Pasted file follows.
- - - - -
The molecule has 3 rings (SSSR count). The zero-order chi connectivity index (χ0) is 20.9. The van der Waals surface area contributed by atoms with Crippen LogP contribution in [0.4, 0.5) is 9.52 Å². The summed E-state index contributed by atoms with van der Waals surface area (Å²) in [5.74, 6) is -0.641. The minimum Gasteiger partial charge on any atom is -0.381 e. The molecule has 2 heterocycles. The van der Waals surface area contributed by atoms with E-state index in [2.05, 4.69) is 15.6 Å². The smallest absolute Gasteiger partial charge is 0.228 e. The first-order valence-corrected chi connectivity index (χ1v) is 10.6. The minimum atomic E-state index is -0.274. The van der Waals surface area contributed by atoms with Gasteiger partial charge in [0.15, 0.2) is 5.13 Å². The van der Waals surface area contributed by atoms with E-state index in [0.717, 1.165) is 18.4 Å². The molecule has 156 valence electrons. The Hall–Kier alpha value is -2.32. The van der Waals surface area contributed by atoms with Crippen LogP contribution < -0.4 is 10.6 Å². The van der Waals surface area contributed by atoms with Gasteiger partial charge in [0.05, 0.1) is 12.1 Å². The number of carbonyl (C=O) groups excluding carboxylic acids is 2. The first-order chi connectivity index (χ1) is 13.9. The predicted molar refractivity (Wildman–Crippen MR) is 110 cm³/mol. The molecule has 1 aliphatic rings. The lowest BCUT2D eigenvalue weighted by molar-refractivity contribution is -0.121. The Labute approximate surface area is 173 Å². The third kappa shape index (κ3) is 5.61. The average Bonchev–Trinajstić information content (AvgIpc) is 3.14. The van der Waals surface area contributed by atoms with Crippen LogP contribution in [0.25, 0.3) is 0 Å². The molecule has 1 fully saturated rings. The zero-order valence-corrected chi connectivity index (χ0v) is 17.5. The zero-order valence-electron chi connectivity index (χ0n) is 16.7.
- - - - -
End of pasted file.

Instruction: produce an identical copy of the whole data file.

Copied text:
The molecule has 3 rings (SSSR count). The zero-order chi connectivity index (χ0) is 20.9. The van der Waals surface area contributed by atoms with Crippen LogP contribution in [0.4, 0.5) is 9.52 Å². The summed E-state index contributed by atoms with van der Waals surface area (Å²) in [5.74, 6) is -0.641. The minimum Gasteiger partial charge on any atom is -0.381 e. The molecule has 2 heterocycles. The van der Waals surface area contributed by atoms with E-state index in [2.05, 4.69) is 15.6 Å². The smallest absolute Gasteiger partial charge is 0.228 e. The first-order valence-corrected chi connectivity index (χ1v) is 10.6. The minimum atomic E-state index is -0.274. The van der Waals surface area contributed by atoms with Gasteiger partial charge in [0.15, 0.2) is 5.13 Å². The van der Waals surface area contributed by atoms with E-state index in [0.717, 1.165) is 18.4 Å². The molecule has 156 valence electrons. The Hall–Kier alpha value is -2.32. The van der Waals surface area contributed by atoms with Crippen LogP contribution < -0.4 is 10.6 Å². The van der Waals surface area contributed by atoms with Gasteiger partial charge in [0.05, 0.1) is 12.1 Å². The number of carbonyl (C=O) groups excluding carboxylic acids is 2. The first-order chi connectivity index (χ1) is 13.9. The predicted molar refractivity (Wildman–Crippen MR) is 110 cm³/mol. The molecule has 1 aliphatic rings. The lowest BCUT2D eigenvalue weighted by molar-refractivity contribution is -0.121. The Labute approximate surface area is 173 Å². The third kappa shape index (κ3) is 5.61. The average Bonchev–Trinajstić information content (AvgIpc) is 3.14. The van der Waals surface area contributed by atoms with Crippen LogP contribution in [0.25, 0.3) is 0 Å². The molecule has 1 fully saturated rings. The zero-order valence-corrected chi connectivity index (χ0v) is 17.5. The zero-order valence-electron chi connectivity index (χ0n) is 16.7.